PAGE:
Common birds seen at feeders
Below is a list of birds that are among the most commonly seen visiting feeders in Tennessee and the southeast. For more information feel free to click on the title of each bird to view their description on allaboutbirds.org
This little gray, black and white bird is very common and usually one of the first to find a new feeder. They typically fly up, take a seed, then fly off to a nearby branch where they will hold the seed between their feet and peck it open. They love a variety of seed including black oil sunflower, safflower, and shelled peanuts.
The Tufted Titmouse is often seen in company with chickadees. They, too, are common and quick to find a new feeder. The Titmouse is a "clinger" which means it can easily use a feeder without a perch simply by clinging to a feed port or to a wire tube as seen in the photo. Don't be fooled by their small size. One of their favorite foods is peanuts in or out of the shell. Preferred feeders: Tube, tray, and peanut feeders.
The Downy Woodpecker measuring in at 6.5 inches is the smallest of woodpeckers in the southeast. If you have any type of wooded area near your feeder this little woodpecker will be present. Outer tail feathers are white and spotted black. Males have a small red spot on the back of their head or nape, females do not. Favorite foodsof the Downy woodpecker are shelled peanuts, hulled and black oil sunflower, and especially suet.
The Hairy woodpecker is larger than the Downy measuring in a 9" and with a longer thorn-like beak. Unlike Downy Woodpeckers, Hairy Woodpeckers never feed on weed stalks, cattails, or reeds. Tending to prefer tree trunks and downed trees where they forage for insects and the larvae of the bark beetle. 20% of the Hairy's diet is fruits and seeds which make seed and suet feeders favorites of this medium sized woodpecker.
The Red-bellied woodpecker like the Downy is also very common at feeders. Named after the red blush on their belly this handsome bird typically visits feeders with peanuts and suet, and will readily accept sunflower seed. Red-bellies are found in woodlands and forests, from old stands of oak and hickory to young hardwoods and pines. Females can be identified between males by the lack of red on the crown of the dead. Check out our bird bio blog post on the Red-bellied woodpecker.
The White-breasted Nuthatch prefers sunflower seeds, peanuts, and suet and can be seen in yards close to mature woodlands. One notable behavior difference between the nuthatch and woodpeckers is the way they travel up and down trees. Woodpeckers will remain upright as they travel up or down where the nuthatch will move head first down the tree trunk.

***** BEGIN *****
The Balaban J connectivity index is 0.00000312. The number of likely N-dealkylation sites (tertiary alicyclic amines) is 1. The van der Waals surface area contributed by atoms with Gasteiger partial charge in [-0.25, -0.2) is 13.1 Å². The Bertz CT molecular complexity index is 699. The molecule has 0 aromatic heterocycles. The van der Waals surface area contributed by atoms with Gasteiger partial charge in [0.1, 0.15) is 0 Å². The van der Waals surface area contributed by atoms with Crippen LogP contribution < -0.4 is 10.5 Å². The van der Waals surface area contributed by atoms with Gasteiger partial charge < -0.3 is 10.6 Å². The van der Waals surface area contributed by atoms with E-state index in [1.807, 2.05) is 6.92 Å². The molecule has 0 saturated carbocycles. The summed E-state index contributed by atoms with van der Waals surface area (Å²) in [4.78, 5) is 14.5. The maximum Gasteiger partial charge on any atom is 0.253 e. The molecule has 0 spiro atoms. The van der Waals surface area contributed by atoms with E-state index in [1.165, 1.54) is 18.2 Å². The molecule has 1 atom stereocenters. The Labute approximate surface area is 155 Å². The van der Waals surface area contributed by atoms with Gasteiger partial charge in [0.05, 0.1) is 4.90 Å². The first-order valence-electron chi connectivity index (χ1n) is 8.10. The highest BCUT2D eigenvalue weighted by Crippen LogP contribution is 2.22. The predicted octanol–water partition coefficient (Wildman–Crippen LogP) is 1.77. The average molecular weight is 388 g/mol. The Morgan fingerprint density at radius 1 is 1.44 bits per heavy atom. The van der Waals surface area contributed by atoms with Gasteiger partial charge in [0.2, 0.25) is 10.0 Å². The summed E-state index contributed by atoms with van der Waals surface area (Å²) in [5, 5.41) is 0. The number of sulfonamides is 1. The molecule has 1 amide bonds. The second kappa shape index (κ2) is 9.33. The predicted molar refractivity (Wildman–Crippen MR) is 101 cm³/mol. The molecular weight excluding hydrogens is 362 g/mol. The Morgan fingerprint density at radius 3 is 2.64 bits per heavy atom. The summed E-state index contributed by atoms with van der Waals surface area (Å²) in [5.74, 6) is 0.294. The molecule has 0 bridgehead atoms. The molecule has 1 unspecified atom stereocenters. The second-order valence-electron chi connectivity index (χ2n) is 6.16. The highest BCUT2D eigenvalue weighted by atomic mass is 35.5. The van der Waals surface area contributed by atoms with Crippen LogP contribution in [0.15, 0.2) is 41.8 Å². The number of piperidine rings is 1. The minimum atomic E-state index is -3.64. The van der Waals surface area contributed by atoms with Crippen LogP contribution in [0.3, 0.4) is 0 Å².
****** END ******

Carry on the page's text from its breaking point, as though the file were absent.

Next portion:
Similar in size to a Mockingbird the Eastern Towhee measures about 8" long and is more often seen on the ground below feeders than on them. The exception to this is an open tray feeder which can attract more of a variety of birds including ground feeding birds.
Cardinals are one of the most recognizable of all songbirds in the southeast. The Northern cardinal is a very common bird in most backyards and can been seen in almost every type of habitat such as backyards, parks, woodlots, and shrubby forest edges. Lovers of sunflower and safflower they like tray and hopper style feeders as well as ground feeding. Tube feeders are not their preferred type but will use them.
The American Goldfinch eat seeds almost exclusively and prefers sunflower and nyjer seed at feeders. They are communal birds preferring to feed in groups. Goldfinches move around quite a bit from day to day so feeder activity can come in waves depending on the time of year. Not letting feeders get too low before refilling can bring more birds and help sustain numbers at feeders.
House Finch are very common at backyard feeders and are often seen in groups of three of more. The House Finch was originally a bird of the western United States and Mexico. The birds range was divided by the rocky mountains. In 1940, after failed attempts to sell them as cage birds, a small number of finches were turned loose on Long Island, New York. They have become one of the more common feeder birds. These birds like sitting and shelling sunflower and safflower seeds on feeders.
The Blue Jay is in the same family as the crow and if you spend any time watching their behavior it's easy to spot similarities. One of the more beautiful songbirds, we often refer to the Blue jay as the police of the backyard. They are known to sound the alarm when predators are around and are often seen chasing off birds of prey and snakes. Jay's prefer tray and hopper feeders and will feed on sunflower and suet but love peanuts in the shell the most.